I am a mystic, I see God in everything. I love the kitchen because I feel the life and love in the food I handle. One of the things I always hated about being unable to use my hands was that I couldn’t cook. This really helped me as a limited person, because I could see the divinity in the most familiar and humble things. If I stayed in one place a great deal; if I was wheel-chair-bound, as I was for over a year in 1991 and 2, my husband had to press the buttons down on the tape recorder so that I could communicate to students and friends, yet still I felt vital inside, and experienced a great richness of living that cannot be described. Let me just say that I understand why recluses shut themselves off from the world. There is a quality to the degree of pure contemplation achieved as a still and unmoving person which I would think almost impossible to attain while living a vertical life.

So I’m not saying that I necessarily felt in need of being rescued from this illness. Sometimes life got me down, but not particularly my limitations. But when the process of inner healing began, I was amazed. And prayer had everything to do with it.

I had seen the Lord in redemptive action many times, as head of Calvary Episcopal Church’s Intercessory Prayer Group. Cancer seems especially prone to prayer healing, or perhaps it is just that cancer is prevalent. But really all sorts of miracles, babies somehow pulled through impossible births, wonders aplenty. I was witness to being the unlikely answer to a small parish in Georgia's prayer for a choir. I was only there, near Atlanta, for 5 months. I was scheduled to sing at St. Philips’ Cathedral, which has a very fine choir on the order of Calvary's but with more funds.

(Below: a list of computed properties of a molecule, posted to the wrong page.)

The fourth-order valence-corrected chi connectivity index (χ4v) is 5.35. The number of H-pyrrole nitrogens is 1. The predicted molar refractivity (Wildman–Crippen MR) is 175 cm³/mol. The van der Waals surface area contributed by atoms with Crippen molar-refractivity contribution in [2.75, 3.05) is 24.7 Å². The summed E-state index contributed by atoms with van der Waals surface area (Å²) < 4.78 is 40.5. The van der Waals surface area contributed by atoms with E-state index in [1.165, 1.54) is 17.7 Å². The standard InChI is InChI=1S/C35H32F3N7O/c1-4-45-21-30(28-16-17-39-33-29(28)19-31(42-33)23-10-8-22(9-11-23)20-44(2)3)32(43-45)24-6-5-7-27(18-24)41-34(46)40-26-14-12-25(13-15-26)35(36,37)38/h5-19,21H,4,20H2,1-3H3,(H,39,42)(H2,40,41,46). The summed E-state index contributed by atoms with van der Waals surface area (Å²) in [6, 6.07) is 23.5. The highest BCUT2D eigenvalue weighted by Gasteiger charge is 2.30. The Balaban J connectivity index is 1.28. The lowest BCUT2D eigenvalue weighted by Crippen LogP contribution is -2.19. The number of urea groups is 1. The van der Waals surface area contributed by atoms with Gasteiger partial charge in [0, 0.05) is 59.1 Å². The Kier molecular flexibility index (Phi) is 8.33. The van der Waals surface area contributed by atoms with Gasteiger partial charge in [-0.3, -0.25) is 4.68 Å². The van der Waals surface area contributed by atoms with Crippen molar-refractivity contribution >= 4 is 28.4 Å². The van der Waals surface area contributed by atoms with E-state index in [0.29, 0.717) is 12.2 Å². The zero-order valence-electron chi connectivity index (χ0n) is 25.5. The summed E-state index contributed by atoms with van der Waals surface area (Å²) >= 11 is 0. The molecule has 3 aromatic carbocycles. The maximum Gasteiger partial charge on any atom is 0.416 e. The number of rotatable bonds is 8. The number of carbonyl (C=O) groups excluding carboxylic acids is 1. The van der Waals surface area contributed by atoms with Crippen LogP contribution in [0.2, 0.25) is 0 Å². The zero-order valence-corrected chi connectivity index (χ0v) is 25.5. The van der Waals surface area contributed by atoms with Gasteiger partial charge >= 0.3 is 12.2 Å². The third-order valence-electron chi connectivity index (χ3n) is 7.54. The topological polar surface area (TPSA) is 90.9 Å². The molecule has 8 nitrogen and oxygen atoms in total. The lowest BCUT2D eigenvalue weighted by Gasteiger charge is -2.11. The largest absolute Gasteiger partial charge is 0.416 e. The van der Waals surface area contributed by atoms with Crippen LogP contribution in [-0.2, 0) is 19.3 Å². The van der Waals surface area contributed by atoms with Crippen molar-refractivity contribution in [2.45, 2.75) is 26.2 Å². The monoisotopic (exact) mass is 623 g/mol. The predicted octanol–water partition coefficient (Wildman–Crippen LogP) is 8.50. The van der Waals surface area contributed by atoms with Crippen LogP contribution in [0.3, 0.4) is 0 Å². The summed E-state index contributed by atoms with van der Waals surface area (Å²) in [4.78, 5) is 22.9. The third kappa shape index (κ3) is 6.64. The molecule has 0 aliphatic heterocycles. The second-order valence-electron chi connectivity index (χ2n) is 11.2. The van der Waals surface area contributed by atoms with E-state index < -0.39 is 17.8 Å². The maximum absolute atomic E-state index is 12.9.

But I kept being drawn to this little Church of the Holy Spirit near me at Lake Lanier, where we lived. Midweek communion found me there most weeks, and when it came time to join St. Philips, I couldn't.

There was, of course, no choir at Holy Spirit. I met one of the vestrywomen at Jazzercise my first week there, and she invited me to Holy Spirit. A mission church, the tiny building was set upon a high foothill, overlooking sweeping pastureland and eventual forested heights in the distance. My voice is pure boy soprano, so you can imagine how I sounded, but when the priest asked me to sing a little hymn verse or two to go with the Collection and to give him time to clean up after Communion, I agreed.

This congregation was without a single cradle Episcopalian, which I am one of. You can always tell us, we do odd things the parish doesn't, or vice versa as if marching to a different drummer. . . We are—our sixth-grade Sunday School teachers' who prepared us for the first communion all year. So I was reassuring to them all. They didn't know our hymns, and just hearing them was helpful. Eventually, enough people got interested to form a small choir, and the next couple of weeks saw me outta there.